New Device May Show Doctors More of the Colon
SATURDAY, May 18 (HealthDay News) -- A new device that gives doctors a better view during colonoscopies may help them miss fewer suspicious growths during those exams, a new study shows.
Colonoscopies are the recommended screening tests for colorectal cancer, which is the second leading cancer killer of men and women in the United States.
To perform a colonoscopy, doctors use a long, flexible tube with a camera mounted on the end called a colonoscope to view the lining of the large intestine.
The basic design of those devices hasn't changed in about 30 years, said study author Dr. Ian Gralnek, a senior physician at the department of gastroenterology at Rambam Health Care Campus and Elisha Hospital in Haifa, Israel.
And the design isn't perfect. A February 2006 study published in the American Journal of Gastroenterology found that traditional colonoscopies missed 22 percent of polyps. Polyps are fleshy growths on the walls of the colon that can turn into cancers if they aren't removed.
Part of the problem, Gralnek explained, is that scopes only have one forward-facing camera, which gives doctors a 170-degree view. That makes it easy to miss polyps, which often grow behind fleshy folds on the colon walls.
To improve detection, an Israeli company has designed a new colonoscope, called the Full Spectrum Endoscopy, or FUSE. The FUSE colonoscope uses three cameras mounted on the front and sides of a flexible arm to give doctors a 330-degree view as they work. EndoChoice of Alpharetta, Ga., the company that's acquired the rights to the device, funded the study.
Gralnek tested the new technology by asking 183 stalwart patients to undergo back-to-back colonoscopies.
About half of the patients were randomly assigned to have a colonoscopy with a traditional colonoscope, followed by the same test using the new FUSE scope. In the other half, the order of the tests was reversed.
During the first test, doctors found and removed as many polyps as they could see. They used the second test to count the number of polyps that were missed on the first go-round.
The FUSE scope missed about 8 percent of adenomas -- small, flat polyps that are especially concerning to doctors because they can turn into full-blow cancers. The standard colonoscopes missed about 43 percent of those growths.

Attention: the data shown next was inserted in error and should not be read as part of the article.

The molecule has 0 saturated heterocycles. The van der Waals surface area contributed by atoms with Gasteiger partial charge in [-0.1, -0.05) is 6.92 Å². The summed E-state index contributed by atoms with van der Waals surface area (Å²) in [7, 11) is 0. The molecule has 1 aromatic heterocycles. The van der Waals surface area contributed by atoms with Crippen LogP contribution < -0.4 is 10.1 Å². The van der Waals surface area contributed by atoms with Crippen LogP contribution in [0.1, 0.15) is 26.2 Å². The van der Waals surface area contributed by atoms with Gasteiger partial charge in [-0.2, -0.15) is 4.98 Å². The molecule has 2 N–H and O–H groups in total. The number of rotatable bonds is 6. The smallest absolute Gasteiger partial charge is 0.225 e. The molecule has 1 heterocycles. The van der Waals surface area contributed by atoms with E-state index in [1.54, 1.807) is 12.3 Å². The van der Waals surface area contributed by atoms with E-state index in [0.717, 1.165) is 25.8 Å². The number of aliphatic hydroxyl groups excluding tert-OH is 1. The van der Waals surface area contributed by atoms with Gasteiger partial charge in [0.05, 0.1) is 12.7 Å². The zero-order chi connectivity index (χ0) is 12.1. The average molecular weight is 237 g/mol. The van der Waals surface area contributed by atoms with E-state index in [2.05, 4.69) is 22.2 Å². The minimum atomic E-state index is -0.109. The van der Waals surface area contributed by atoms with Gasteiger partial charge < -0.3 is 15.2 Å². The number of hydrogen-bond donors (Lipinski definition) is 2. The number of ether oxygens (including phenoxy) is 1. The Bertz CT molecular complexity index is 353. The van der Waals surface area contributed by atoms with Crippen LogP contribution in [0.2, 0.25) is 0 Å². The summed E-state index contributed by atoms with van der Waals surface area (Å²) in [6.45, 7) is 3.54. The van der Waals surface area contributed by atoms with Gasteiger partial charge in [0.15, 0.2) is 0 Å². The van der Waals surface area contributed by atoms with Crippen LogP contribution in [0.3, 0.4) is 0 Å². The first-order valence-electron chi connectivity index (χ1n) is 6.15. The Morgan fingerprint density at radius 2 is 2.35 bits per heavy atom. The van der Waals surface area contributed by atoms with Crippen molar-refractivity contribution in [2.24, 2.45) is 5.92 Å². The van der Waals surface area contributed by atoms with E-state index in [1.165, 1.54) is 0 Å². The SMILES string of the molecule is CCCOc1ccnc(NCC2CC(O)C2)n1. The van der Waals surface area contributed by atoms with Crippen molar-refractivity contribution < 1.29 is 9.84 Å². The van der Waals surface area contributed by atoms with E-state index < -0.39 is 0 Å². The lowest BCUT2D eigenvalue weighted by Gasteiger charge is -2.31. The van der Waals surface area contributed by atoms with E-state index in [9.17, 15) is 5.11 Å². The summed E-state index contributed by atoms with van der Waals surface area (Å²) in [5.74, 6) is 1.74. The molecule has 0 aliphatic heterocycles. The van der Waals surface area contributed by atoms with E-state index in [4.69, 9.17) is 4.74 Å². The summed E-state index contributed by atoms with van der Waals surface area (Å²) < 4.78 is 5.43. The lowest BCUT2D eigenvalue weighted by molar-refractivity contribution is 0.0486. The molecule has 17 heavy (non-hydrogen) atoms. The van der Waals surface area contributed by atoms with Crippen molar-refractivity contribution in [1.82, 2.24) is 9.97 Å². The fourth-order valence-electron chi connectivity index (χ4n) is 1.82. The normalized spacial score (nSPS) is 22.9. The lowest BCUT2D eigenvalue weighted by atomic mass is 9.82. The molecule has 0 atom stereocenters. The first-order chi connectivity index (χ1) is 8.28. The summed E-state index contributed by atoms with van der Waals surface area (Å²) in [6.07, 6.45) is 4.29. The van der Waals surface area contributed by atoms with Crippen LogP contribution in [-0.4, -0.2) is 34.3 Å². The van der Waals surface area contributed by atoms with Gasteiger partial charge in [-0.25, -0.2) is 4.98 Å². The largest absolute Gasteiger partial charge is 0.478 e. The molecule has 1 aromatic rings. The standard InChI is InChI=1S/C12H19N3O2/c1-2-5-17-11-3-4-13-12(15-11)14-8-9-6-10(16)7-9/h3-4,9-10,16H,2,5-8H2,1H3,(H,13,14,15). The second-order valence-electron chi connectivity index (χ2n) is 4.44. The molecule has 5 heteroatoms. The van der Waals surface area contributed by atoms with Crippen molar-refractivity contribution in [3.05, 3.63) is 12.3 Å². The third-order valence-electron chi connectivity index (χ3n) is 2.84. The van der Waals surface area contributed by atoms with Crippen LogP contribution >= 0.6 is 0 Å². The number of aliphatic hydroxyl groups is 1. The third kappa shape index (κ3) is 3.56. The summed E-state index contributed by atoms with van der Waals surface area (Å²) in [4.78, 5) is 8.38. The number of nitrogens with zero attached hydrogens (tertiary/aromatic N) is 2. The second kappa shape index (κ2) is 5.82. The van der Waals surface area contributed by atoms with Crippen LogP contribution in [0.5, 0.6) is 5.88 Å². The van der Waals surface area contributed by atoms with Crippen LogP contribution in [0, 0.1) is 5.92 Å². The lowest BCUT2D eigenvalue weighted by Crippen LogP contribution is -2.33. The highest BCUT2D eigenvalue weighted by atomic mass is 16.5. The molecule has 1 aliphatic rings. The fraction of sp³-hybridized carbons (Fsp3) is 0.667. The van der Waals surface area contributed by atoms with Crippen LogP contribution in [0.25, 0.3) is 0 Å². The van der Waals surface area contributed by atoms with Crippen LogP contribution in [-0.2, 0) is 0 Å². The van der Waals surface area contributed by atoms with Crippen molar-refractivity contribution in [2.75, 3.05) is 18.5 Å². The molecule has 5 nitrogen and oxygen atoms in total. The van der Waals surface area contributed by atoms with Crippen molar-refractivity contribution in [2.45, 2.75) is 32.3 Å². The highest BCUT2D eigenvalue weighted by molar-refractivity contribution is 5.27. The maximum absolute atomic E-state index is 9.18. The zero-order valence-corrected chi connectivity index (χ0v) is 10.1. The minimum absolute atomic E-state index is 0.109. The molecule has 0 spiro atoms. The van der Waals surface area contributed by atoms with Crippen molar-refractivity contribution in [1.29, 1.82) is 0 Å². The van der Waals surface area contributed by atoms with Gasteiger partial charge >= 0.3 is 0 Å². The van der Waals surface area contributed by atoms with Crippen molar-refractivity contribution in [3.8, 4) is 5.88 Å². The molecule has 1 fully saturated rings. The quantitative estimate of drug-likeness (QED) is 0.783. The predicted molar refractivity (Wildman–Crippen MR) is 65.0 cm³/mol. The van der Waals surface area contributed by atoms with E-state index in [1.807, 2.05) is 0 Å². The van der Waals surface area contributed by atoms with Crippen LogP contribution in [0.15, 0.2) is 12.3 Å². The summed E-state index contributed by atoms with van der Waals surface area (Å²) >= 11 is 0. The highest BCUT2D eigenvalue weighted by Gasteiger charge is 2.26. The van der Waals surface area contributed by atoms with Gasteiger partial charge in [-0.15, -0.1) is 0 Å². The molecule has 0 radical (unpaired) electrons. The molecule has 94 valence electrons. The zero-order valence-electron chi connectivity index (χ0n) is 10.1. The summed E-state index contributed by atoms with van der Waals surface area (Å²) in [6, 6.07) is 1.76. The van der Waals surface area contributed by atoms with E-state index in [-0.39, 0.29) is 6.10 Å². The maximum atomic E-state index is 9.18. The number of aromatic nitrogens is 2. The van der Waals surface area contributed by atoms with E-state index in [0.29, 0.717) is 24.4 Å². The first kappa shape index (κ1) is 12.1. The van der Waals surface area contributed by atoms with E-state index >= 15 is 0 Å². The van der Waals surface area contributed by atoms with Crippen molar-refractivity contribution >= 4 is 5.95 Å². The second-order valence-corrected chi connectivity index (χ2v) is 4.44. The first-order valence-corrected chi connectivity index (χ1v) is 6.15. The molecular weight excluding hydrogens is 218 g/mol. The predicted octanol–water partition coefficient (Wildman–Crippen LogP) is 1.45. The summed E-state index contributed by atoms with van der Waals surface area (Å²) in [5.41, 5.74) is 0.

"You really see a lot better [with the FUSE scope]," Gralnek said. "The natural anatomy of the colon has these folds. You can miss polyps on the back sides of these folds and at some of the twists and turns within the colon itself. Because of the extra cameras we're seeing a lot more of the colon itself."
An expert who was not involved in the research says the technology is worth further study.
"These are important data," said Dr. Frank Sinicrope, a professor of medicine and oncology at the Mayo Clinic in Rochester, Minn.
But Sinicrope said it's still not clear whether the new technology will actually prevent more colon cancers than traditional colonoscopies do.
"Detecting more polyps and adenomas does not necessarily indicate that a reduction in cancer risk or mortality will result, since many small adenomas may never develop into cancers," he pointed out.
It's logical that finding more adenomas would make the test more effective, but he points out that hasn't been proven yet.
The study was to be presented Saturday at the Digestive Diseases Week annual meeting in Orlando.
Research findings presented at medical conferences are considered preliminary because they haven't yet had the scrutiny that's required for publication in a peer-reviewed journal.
Until the new technology is ready for widespread use, the most important thing to do is to go for a colonoscopy.
The American Cancer Society recommends that men and women of average risk get colonoscopies every 10 years, starting at age 50.
For more on colonoscopies, head to the U.S. National Institutes of Health.
SOURCES: Ian Gralnek, M.D., deputy chief, department of gastroenterology, Rambam Health Care Campus, Elisha Hospital, Haifa, Israel; Frank Sinicrope, M.D., professor, medicine and oncology, Mayo Clinic, Rochester, Minn; May 18, 2013, presentation, Digestive Diseases Week annual meeting, Orlando